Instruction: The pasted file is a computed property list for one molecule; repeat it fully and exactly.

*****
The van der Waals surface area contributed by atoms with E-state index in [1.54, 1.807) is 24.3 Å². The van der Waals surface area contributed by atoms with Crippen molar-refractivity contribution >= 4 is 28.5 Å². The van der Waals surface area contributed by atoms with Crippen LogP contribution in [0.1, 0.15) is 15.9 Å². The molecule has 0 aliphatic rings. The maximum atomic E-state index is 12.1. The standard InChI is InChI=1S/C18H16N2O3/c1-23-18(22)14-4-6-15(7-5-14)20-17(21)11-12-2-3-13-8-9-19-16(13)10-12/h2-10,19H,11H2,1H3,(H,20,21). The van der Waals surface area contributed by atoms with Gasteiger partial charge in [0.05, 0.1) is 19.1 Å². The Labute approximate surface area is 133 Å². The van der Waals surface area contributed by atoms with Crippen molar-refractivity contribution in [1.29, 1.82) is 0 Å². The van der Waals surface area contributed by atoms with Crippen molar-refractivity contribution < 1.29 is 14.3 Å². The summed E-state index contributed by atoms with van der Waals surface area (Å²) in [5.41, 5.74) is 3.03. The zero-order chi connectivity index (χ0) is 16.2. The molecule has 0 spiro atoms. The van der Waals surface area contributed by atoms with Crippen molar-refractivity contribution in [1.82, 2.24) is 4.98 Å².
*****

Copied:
The van der Waals surface area contributed by atoms with E-state index in [1.54, 1.807) is 24.3 Å². The van der Waals surface area contributed by atoms with Crippen molar-refractivity contribution >= 4 is 28.5 Å². The van der Waals surface area contributed by atoms with Crippen LogP contribution in [0.1, 0.15) is 15.9 Å². The molecule has 0 aliphatic rings. The maximum atomic E-state index is 12.1. The standard InChI is InChI=1S/C18H16N2O3/c1-23-18(22)14-4-6-15(7-5-14)20-17(21)11-12-2-3-13-8-9-19-16(13)10-12/h2-10,19H,11H2,1H3,(H,20,21). The van der Waals surface area contributed by atoms with Gasteiger partial charge in [0.05, 0.1) is 19.1 Å². The Labute approximate surface area is 133 Å². The van der Waals surface area contributed by atoms with Crippen molar-refractivity contribution in [1.29, 1.82) is 0 Å². The van der Waals surface area contributed by atoms with Crippen molar-refractivity contribution < 1.29 is 14.3 Å². The summed E-state index contributed by atoms with van der Waals surface area (Å²) in [5.41, 5.74) is 3.03. The zero-order chi connectivity index (χ0) is 16.2. The molecule has 0 spiro atoms. The van der Waals surface area contributed by atoms with Crippen molar-refractivity contribution in [1.82, 2.24) is 4.98 Å².